'Don Quixote' Speaks To The 'Quality Of Being A Dreamer'
ROBERT SIEGEL, HOST:
One must live life in a genuine way, passionately, in spite of what other people think. That is the central tenet of "Don Quixote," according to Professor Ilan Stavans. Stavans is not alone in his love for that book. A few years ago, the Norwegian Academy polled 100 writers, and they voted "Don Quixote" the best novel of all time. This year, the book turns 400. In 1615, Miguel de Cervantes published part two of "Don Quixote." Ilan Stavans, professor of Latin American and Latino culture at Amherst College, joins us now. Welcome to the program.
ILAN STAVANS: It's a pleasure.
SIEGEL: The "Quixote," which, I gather, is what serious literary people call the book, is the story of a Spanish gentleman taken with romances about chivalrous knights who sets out to become one centuries after such knights truly lived, if ever. What is it about that premise that is so modern and so novel in the history of literature?
STAVANS: This is a book about a man who, at age 50, has run out of ideas, probably run out of energy to live and devotes his entire life just to read. Reading chivalry novels defines his days, and at one point, his imagination runs loose and he becomes one of the heroes in one of those novels. And it is very modern and it is very urgent because of the way we connect the imagination with reality. Many of us wanted to become when we were little the superheroes that we saw on screen. And later on, when we felt in love with a novel or with a movie, those characters defined the parameters of our personality. Cervantes, at the very beginning of the 17th century, just struck luck figuring out the connection between the world of fantasy and the world of reality where we are in constant need of finding something that justifies our days.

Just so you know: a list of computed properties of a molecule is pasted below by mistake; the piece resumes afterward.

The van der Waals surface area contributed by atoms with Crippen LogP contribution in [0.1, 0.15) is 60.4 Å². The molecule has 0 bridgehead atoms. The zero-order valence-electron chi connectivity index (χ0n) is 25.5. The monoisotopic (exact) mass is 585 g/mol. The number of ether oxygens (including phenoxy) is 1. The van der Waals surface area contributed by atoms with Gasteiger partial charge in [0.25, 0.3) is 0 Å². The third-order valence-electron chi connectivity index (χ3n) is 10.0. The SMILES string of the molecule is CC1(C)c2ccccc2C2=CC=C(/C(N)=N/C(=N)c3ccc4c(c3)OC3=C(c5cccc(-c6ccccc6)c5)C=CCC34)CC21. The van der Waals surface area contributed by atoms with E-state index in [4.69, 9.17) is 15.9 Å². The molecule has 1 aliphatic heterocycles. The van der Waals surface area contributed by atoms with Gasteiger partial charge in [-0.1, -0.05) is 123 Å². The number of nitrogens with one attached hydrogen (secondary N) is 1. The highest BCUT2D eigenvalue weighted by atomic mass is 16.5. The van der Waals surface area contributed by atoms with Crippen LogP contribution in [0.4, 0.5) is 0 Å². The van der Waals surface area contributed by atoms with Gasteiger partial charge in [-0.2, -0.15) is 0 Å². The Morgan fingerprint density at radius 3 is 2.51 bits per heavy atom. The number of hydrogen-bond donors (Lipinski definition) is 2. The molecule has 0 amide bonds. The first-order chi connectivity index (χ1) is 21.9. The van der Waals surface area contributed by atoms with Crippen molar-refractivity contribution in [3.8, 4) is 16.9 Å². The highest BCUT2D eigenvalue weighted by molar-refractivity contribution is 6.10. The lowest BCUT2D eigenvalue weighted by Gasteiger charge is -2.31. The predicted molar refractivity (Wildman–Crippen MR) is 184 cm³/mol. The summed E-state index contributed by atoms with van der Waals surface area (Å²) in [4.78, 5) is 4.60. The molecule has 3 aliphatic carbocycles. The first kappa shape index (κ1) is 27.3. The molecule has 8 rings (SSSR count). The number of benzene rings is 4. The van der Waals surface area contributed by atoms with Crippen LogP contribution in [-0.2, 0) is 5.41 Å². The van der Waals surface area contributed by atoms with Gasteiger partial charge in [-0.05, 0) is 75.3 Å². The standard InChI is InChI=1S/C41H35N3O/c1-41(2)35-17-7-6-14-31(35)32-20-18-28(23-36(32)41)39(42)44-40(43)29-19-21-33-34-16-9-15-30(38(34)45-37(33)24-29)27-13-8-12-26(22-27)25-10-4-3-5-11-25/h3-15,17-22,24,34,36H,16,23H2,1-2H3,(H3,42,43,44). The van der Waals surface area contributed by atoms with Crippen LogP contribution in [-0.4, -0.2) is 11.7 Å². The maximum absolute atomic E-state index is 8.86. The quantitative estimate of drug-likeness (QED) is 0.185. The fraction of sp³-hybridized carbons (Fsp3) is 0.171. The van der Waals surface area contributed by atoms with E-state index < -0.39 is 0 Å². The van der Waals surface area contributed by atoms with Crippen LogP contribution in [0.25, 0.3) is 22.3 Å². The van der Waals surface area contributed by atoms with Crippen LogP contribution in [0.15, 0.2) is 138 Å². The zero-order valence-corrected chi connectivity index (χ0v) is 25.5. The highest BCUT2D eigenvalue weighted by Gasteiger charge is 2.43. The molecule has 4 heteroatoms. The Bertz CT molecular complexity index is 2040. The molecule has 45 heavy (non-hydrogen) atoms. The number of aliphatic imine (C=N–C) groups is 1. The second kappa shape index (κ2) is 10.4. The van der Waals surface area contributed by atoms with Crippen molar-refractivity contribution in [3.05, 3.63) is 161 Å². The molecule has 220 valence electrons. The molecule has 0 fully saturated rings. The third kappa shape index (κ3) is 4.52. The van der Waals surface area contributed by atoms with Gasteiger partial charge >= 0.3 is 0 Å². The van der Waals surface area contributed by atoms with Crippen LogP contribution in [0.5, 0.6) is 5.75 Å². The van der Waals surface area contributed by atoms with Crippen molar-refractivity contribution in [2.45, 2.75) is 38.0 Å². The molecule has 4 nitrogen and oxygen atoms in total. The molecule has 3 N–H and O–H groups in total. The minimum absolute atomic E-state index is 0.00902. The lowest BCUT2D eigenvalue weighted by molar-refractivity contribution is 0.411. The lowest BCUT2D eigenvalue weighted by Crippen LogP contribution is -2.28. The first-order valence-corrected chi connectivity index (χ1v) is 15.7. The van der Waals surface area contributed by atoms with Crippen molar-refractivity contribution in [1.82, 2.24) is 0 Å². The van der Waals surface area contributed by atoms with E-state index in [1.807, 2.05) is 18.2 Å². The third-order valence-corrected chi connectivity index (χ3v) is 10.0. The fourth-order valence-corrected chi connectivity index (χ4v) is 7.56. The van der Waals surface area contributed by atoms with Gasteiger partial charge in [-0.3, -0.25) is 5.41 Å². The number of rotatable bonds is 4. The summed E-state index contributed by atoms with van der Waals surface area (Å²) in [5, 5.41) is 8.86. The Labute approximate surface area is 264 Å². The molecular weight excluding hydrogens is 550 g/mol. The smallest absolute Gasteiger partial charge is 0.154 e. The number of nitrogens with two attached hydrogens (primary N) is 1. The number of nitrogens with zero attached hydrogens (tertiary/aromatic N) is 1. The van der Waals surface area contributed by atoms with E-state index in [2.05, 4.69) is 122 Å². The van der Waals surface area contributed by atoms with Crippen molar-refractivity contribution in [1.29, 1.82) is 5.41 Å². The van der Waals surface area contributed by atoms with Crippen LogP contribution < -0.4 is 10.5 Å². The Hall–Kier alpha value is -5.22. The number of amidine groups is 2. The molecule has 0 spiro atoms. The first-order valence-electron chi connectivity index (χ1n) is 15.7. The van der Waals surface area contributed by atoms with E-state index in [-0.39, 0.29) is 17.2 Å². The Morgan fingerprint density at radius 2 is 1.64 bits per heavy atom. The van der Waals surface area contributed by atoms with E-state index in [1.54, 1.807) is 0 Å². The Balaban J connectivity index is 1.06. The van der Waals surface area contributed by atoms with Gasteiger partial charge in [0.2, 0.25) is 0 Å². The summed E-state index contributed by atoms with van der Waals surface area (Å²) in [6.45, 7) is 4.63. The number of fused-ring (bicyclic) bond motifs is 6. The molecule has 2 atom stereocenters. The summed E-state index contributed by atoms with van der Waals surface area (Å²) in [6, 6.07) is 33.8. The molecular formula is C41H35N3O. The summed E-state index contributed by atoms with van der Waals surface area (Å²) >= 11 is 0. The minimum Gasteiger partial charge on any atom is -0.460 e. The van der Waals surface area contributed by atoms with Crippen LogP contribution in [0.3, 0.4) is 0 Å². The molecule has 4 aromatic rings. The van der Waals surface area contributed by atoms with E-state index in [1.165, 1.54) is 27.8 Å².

SIEGEL: And the notion that reality can be something so subjective is also - it's a very modern idea.
STAVANS: This is the novel that invented modernity. This is the novel that teaches us that everything is subjective, that truth is relative, that each of us can have a dream and push for that dream and that we ultimately can transform the world based on that dream. That is why "Don Quixote's" such an attractive figure because people project onto him that desire to become somebody and become exceptional and transform the world. And the book is a chronicle of the adventures of this character that, in the end, is heroic in having pursued his own passion.
SIEGEL: So you - you have written a book - "Quixote: The Novel And The World" - that's about a book that's about books. It's quite a literary venture that you're into.
STAVANS: I have written a book that is about the book that has defined me as a person since I was a teenager. It is a book that has changed every time I read it. I have understood the meaning of a classic based on this many readings when I was a young man. I thought this was a book about an idealist. And now that I am the age of the character - I am in my 50s - I have concluded that it is about a middle-age crisis and it is about trying to reconnect with the dreams that you had as a young person.
SIEGEL: You have mentioned dreams, so for that I'm going to cue some Schmaltzy music right now.
(SOUNDBITE OF MUSICAL, "MAN OF LA MANCHA")
UNIDENTIFIED SINGER: (Singing) To dream the impossible dream, to fight the unbeatable foe...